Brent crude prices pared gains to settle near unchanged after hitting $80 a barrel Thursday, as Washington’s decision to reinstate sanctions on Iran continued to fuel a rally that has pushed the market to 3 1/2 -year highs.
Brent crude, the global oil benchmark, settled up 2 cents at $79.30 a barrel on London’s ICE Futures exchange, having earlier moved past $80, its highest level since November 2014. On the New York Mercantile Exchange, West Texas Intermediate futures settled unchanged at $71.49 a barrel after earlier climbing above $72 a barrel.
“We might have seen a little profit-taking,” said Eugene McGillian, research manager at Tradition Energy, adding that the strong dollar may have dented oil’s rise. Oil and the dollar often move in opposite directions, since a stronger dollar makes oil more expensive for buyers using foreign currencies.
But with oil prices up more than 18% this year, some are starting to question whether demand will take a hit. Michael Hewson, chief market analyst at CMC Markets, said he’s expecting oil prices to remain in a range of $72 to $85 a barrel, and “wouldn’t rule out” $90 Brent this year.
“The only reason that will stop it from going higher is demand destruction, ultimately people will use it less and consumption will go down,” he said.
Thursday’s earlier gains came as European companies pull back from Iran. European countries had said they would stand by the 2015 international nuclear agreement that saw sanctions against Iran eased in return for Tehran curbing its nuclear program. Washington dropped out of that pact last week, sending oil sharply higher on the belief that Iranian supply will be curbed, when crude inventories are already falling.
If European companies pull out of investments, Iran will question the point of sticking by the agreement, said Amrita Sen, analyst at consultancy Energy Aspects.
“There’s a minimum of 400,000 barrels per day of Iranian exports at risk,” Ms. Sen added.
The U.S. has said it is possible there will be secondary sanctions imposed on European companies who continue to deal with Iran.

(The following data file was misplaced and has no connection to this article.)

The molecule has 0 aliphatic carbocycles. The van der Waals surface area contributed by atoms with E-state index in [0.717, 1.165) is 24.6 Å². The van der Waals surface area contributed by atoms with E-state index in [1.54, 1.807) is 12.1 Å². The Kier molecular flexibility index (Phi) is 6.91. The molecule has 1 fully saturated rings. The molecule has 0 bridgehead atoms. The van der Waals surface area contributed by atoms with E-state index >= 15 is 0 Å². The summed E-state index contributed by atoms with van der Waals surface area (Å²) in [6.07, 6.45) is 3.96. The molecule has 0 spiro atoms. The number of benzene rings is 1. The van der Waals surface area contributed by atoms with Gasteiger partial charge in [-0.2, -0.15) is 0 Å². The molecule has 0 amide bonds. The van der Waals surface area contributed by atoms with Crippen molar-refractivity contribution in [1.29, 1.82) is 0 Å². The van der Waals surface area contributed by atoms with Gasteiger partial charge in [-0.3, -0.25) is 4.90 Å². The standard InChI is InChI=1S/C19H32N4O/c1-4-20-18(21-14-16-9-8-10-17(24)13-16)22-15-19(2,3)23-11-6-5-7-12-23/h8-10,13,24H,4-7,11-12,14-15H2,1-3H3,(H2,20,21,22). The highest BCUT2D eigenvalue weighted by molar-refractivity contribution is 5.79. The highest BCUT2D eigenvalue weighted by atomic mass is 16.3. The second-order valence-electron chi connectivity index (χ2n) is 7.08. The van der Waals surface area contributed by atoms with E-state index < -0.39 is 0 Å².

French energy major Total SA said Wednesday that it would withdraw from a major gas project in Iran before November if it wasn’t granted a waiver by the U.S. Total had signed a $1 billion deal to develop Iran’s South Pars field.
“As soon as the U.S. put back secondary sanctions, there’s no opportunity for us,” Total Chief Executive Patrick Pouyanne said Thursday.
Any barrels lost from Iran will exacerbate an already tight market—the International Energy Agency said Wednesday that oil stockpiles in industrialized economies fell to their lowest level in three years and dipped below the five year average level for the first time since 2014.
And investors are losing faith in U.S. producers’ ability to replace falling output elsewhere in the world. Pipeline congestion in the most prolific U.S. oil field is becoming a bottleneck that could slow output, which could end up boosting global oil prices, analysts at Tudor Pickering Holt said.
“We do not expect that U.S. shale producers will be able to fill the volumes lost as Iran sanctions are re-imposed and Venezuelan exports decrease further than they already have,” analysts at Height Securities said.
Gasoline futures fell 0.3% to $2.2431 a gallon. Diesel futures rose 0.51% to $2.2808 a gallon.